SWEENEY: Well, that's what I was about to ask. I mean, do you believe that this is limited to the BBC, which of course has been doing a lot of soul searching over the past week or so? But what about the wider press? Doesn't this kind of thing happen on a far too regular basis?

GOWERS: Well, I think so. I mean, the truth is that the BBC, it causes particular shock when something like this happens on the BBC because it is the public service broadcaster, it enjoys a great deal of public trust. And its standards have clearly lapsed in this case. And it's all brought to the point to my mind by the assertion of various people involved, including Greg Dyke, the ex-director general of the BBC, that the original Gilligan report at the center of this was mostly right, as if that is a justification for broadcasting it.

SWEENEY: Well, that's what also Martin Bell has been saying, the distinguished former BBC broadcaster, saying that it was a good, old- fashioned scoop and there were some elements of it that weren't exactly right, but the basic tenant of the story was.

GOWERS: Well, that's based on a fairly loose and I would say ignorant interpretation of what basic journalistic practices should be.

In the first instance, the source of this Gilligan story was misdescribed in his report. He could not have been in a position to know in sufficient detail of the matters he was being made to comment on and he was actually misquoted and variously quoted by Andrew Gilligan in his various reports. The story seemed to change from one broadcast to the next and indeed in the newspaper column in the "Mail on Sunday."

It was vaguely phrased. I mean, what does sexed up actually mean? Well, Hutton said it could mean two things, either deliberate embellishment of the dossier on weapons of mass destruction against the wishes of the intelligence services -- that's what he actually said. He found that convincingly to be unfounded.

SWEENEY: Let me ask you about the wider question, which has been that many people are growing of the opinion that -- rather, let me rephrase that. There is a body of opinion that people are beginning to just take, cherry pick, as it were, what they see in reports and dossiers, what we've seen of the whole weapons of mass destruction issue, really, to suit their own editorial judgments and views.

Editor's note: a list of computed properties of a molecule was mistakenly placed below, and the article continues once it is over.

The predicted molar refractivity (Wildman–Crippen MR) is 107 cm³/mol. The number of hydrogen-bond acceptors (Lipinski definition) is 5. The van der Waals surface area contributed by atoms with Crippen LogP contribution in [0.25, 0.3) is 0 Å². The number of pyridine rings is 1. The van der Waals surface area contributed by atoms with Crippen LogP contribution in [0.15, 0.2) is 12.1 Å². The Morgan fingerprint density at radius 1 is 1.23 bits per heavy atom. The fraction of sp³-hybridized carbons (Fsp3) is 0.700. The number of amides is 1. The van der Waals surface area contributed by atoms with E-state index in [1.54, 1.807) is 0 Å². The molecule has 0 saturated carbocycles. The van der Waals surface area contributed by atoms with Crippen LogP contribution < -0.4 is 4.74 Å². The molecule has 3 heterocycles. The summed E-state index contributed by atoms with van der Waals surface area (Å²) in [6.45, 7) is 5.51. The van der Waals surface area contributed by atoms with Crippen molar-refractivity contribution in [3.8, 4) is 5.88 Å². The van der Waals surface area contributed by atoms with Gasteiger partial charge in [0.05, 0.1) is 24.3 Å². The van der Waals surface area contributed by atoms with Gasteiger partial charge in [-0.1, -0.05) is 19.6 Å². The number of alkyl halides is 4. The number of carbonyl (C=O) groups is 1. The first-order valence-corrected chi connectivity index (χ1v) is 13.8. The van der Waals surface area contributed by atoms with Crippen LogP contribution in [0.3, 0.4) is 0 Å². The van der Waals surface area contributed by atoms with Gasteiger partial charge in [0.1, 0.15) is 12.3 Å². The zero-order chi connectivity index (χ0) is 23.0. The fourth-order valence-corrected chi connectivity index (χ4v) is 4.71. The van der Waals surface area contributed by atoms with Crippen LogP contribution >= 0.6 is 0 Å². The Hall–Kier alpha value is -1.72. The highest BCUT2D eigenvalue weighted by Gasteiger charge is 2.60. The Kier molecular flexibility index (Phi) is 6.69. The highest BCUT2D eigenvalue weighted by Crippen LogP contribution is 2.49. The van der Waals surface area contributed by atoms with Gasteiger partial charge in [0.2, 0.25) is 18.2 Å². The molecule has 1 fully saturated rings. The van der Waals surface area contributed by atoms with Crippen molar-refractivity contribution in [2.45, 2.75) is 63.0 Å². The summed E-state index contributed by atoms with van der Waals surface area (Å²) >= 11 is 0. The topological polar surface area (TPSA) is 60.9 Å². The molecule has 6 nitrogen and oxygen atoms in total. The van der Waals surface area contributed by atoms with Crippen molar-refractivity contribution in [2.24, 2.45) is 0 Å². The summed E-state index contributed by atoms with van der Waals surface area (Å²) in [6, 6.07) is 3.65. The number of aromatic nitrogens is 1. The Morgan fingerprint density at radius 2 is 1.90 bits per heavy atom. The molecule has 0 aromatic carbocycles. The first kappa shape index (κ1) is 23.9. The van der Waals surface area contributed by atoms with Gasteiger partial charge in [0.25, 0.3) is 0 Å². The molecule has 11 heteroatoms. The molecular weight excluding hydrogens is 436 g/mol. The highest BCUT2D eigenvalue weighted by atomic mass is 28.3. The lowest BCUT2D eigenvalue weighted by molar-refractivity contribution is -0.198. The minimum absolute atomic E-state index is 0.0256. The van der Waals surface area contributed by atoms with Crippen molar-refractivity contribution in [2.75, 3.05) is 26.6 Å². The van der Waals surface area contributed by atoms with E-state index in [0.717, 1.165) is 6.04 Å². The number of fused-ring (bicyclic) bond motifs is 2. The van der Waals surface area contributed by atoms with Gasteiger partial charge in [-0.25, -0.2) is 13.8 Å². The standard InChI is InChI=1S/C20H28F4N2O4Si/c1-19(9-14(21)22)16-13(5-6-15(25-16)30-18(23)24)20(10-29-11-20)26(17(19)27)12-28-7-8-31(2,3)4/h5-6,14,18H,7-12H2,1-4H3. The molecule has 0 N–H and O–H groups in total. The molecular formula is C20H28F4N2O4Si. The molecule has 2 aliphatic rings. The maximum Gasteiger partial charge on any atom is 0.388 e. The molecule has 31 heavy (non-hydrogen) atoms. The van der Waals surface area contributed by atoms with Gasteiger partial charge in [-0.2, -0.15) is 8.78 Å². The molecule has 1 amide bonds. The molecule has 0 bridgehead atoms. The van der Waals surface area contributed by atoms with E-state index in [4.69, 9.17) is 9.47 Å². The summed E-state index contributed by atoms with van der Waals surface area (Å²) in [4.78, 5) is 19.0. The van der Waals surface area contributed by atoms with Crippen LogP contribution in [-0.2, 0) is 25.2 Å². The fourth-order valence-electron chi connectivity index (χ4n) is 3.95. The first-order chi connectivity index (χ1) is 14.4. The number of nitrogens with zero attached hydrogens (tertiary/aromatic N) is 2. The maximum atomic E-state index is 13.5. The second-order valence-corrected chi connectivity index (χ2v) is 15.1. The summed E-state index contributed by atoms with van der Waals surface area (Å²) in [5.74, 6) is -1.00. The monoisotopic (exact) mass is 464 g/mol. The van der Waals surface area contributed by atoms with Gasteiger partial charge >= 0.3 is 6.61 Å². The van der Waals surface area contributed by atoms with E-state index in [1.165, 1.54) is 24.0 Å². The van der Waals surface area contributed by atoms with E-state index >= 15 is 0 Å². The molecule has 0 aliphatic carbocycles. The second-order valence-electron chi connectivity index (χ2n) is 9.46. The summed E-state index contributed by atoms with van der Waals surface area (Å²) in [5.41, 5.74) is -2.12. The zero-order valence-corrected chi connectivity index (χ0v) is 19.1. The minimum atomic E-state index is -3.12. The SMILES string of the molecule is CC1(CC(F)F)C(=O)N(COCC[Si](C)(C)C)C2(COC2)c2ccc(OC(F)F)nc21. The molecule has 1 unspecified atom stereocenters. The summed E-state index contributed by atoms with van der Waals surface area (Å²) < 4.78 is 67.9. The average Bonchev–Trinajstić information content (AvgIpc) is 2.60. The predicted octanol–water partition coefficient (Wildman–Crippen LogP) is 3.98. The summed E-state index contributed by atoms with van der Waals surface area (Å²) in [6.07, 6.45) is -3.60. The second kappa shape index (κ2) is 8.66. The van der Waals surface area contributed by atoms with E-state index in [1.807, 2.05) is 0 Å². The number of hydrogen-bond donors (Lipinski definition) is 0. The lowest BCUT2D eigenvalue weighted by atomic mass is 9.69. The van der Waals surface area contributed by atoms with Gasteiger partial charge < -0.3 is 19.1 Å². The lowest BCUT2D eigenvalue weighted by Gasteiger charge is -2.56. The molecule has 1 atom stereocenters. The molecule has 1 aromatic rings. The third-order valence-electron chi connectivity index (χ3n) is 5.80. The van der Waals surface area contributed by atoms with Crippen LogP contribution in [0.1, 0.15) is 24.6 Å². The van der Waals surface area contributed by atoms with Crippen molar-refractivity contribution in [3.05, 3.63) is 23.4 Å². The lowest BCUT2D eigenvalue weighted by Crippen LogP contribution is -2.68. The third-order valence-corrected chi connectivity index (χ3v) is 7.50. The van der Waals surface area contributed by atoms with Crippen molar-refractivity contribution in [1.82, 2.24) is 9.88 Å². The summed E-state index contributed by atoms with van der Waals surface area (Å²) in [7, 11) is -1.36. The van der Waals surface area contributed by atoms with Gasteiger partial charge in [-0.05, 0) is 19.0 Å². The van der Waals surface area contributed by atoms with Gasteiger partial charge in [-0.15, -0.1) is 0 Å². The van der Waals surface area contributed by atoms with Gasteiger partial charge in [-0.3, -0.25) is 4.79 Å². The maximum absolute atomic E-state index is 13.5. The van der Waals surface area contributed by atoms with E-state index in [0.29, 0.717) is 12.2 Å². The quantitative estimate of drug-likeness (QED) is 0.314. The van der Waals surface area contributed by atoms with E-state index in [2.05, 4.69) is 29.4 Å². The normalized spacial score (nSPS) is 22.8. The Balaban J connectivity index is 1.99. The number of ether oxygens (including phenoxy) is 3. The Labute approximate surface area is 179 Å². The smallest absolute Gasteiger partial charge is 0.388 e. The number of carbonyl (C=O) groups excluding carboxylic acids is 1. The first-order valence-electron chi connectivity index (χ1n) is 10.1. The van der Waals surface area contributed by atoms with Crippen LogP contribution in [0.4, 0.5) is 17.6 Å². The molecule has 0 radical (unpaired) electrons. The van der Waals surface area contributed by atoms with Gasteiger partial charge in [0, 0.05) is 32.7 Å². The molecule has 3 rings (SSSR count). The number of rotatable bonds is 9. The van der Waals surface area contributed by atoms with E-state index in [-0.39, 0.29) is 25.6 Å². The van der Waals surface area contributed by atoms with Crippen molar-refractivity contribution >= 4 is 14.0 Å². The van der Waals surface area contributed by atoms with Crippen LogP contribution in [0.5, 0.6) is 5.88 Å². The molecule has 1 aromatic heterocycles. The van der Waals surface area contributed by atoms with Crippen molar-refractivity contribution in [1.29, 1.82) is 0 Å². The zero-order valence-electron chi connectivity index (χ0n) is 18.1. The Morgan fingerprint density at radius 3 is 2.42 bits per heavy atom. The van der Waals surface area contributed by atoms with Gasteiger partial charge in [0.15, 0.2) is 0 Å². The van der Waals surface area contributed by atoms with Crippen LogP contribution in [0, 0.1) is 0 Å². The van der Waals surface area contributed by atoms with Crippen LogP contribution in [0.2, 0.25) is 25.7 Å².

GOWERS: Well, I think that is happening. I mean, but I think the Hutton report could not have been clearer. It started with a journalistic exercise that was deeply flawed and indeed the source of the BBC report, or the source that was used in the BBC report, recognized that flaw himself.

SWEENEY: OK. All right, where would you say that we go from here, journalists in Britain?

GOWERS: I think that a period of soul-searching is in order. I know a lot of journalistic organizations in this country are searching their souls and they're issuing guidelines to staff, reminding them of what good sourcing is and reminding them of the need for multiple sourcing when you have an exclusive, and that is exactly what's happening at the BBC. And I know that the new acting director general who has taken over from Greg Dyke is saying all the right things in terms of basic journalistic (UNINTELLIGIBLE).

SWEENEY: All right, we're going to have to leave it Andrew Gowers, on that note. Thank you very much indeed, indeed, from the "Financial Times".

Well, time now for a quick break, but when we come back, the media fallout from Janet Jackson's risqu performance at the Super Bowl.

Don't go away.



This year's Super Bowl will not be quickly forgotten, and that's not because of the football. A certain singer and a controversial stunt was what dominated the headlines around the world.

Pop star Janet Jackson was seen not only on national but international television, baring her right breast. First branded a wardrobe malfunction, Ms. Jackson has since admitted that it was a plan that went to far.


JANET JACKSON, SINGER: My decision to change the Super Bowl performance was actually made after the final rehearsal. MTV, CBS, the NFL, had no knowledge of this whatsoever, and unfortunately the whole thing went wrong in the end.